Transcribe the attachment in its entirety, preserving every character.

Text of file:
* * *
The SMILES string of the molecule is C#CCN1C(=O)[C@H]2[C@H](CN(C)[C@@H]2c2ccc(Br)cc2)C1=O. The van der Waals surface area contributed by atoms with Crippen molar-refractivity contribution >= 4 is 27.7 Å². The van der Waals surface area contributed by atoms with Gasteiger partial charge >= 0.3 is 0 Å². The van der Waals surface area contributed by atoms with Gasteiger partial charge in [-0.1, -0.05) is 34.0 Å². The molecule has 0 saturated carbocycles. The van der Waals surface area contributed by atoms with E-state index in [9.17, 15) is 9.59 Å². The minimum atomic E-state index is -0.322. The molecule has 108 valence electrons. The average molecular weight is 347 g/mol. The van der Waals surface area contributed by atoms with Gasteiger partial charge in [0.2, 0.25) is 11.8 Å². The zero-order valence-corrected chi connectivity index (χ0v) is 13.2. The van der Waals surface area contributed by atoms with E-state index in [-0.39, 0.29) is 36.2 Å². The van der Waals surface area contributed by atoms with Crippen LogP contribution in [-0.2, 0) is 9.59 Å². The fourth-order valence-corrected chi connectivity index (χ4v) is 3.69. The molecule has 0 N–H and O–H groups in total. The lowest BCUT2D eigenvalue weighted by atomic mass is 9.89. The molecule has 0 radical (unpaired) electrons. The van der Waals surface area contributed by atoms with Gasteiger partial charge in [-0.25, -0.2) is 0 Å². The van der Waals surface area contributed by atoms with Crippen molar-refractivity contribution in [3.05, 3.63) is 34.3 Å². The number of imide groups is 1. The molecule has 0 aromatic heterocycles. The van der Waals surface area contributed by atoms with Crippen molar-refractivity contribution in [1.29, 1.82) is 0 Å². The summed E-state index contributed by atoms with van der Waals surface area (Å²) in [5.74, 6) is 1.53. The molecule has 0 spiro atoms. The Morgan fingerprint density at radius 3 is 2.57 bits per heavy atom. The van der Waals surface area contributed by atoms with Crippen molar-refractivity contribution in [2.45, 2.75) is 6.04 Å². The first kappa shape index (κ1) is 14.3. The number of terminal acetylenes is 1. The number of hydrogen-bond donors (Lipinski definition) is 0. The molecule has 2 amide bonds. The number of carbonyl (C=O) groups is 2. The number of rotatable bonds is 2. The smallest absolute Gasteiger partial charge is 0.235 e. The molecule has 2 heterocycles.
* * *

The SMILES string of the molecule is C#CCN1C(=O)[C@H]2[C@H](CN(C)[C@@H]2c2ccc(Br)cc2)C1=O. The van der Waals surface area contributed by atoms with Crippen molar-refractivity contribution >= 4 is 27.7 Å². The van der Waals surface area contributed by atoms with Gasteiger partial charge >= 0.3 is 0 Å². The van der Waals surface area contributed by atoms with Gasteiger partial charge in [-0.1, -0.05) is 34.0 Å². The molecule has 0 saturated carbocycles. The van der Waals surface area contributed by atoms with E-state index in [9.17, 15) is 9.59 Å². The minimum atomic E-state index is -0.322. The molecule has 108 valence electrons. The average molecular weight is 347 g/mol. The van der Waals surface area contributed by atoms with Gasteiger partial charge in [0.2, 0.25) is 11.8 Å². The zero-order valence-corrected chi connectivity index (χ0v) is 13.2. The van der Waals surface area contributed by atoms with E-state index in [-0.39, 0.29) is 36.2 Å². The van der Waals surface area contributed by atoms with Crippen LogP contribution in [-0.2, 0) is 9.59 Å². The fourth-order valence-corrected chi connectivity index (χ4v) is 3.69. The molecule has 0 N–H and O–H groups in total. The lowest BCUT2D eigenvalue weighted by atomic mass is 9.89. The molecule has 0 radical (unpaired) electrons. The van der Waals surface area contributed by atoms with Gasteiger partial charge in [-0.25, -0.2) is 0 Å². The van der Waals surface area contributed by atoms with Crippen molar-refractivity contribution in [3.05, 3.63) is 34.3 Å². The number of imide groups is 1. The molecule has 0 aromatic heterocycles. The van der Waals surface area contributed by atoms with Crippen molar-refractivity contribution in [1.29, 1.82) is 0 Å². The summed E-state index contributed by atoms with van der Waals surface area (Å²) in [5.74, 6) is 1.53. The molecule has 0 spiro atoms. The Morgan fingerprint density at radius 3 is 2.57 bits per heavy atom. The van der Waals surface area contributed by atoms with Crippen molar-refractivity contribution in [2.45, 2.75) is 6.04 Å². The first kappa shape index (κ1) is 14.3. The number of terminal acetylenes is 1. The number of hydrogen-bond donors (Lipinski definition) is 0. The molecule has 2 amide bonds. The number of carbonyl (C=O) groups is 2. The number of rotatable bonds is 2. The smallest absolute Gasteiger partial charge is 0.235 e. The molecule has 2 heterocycles.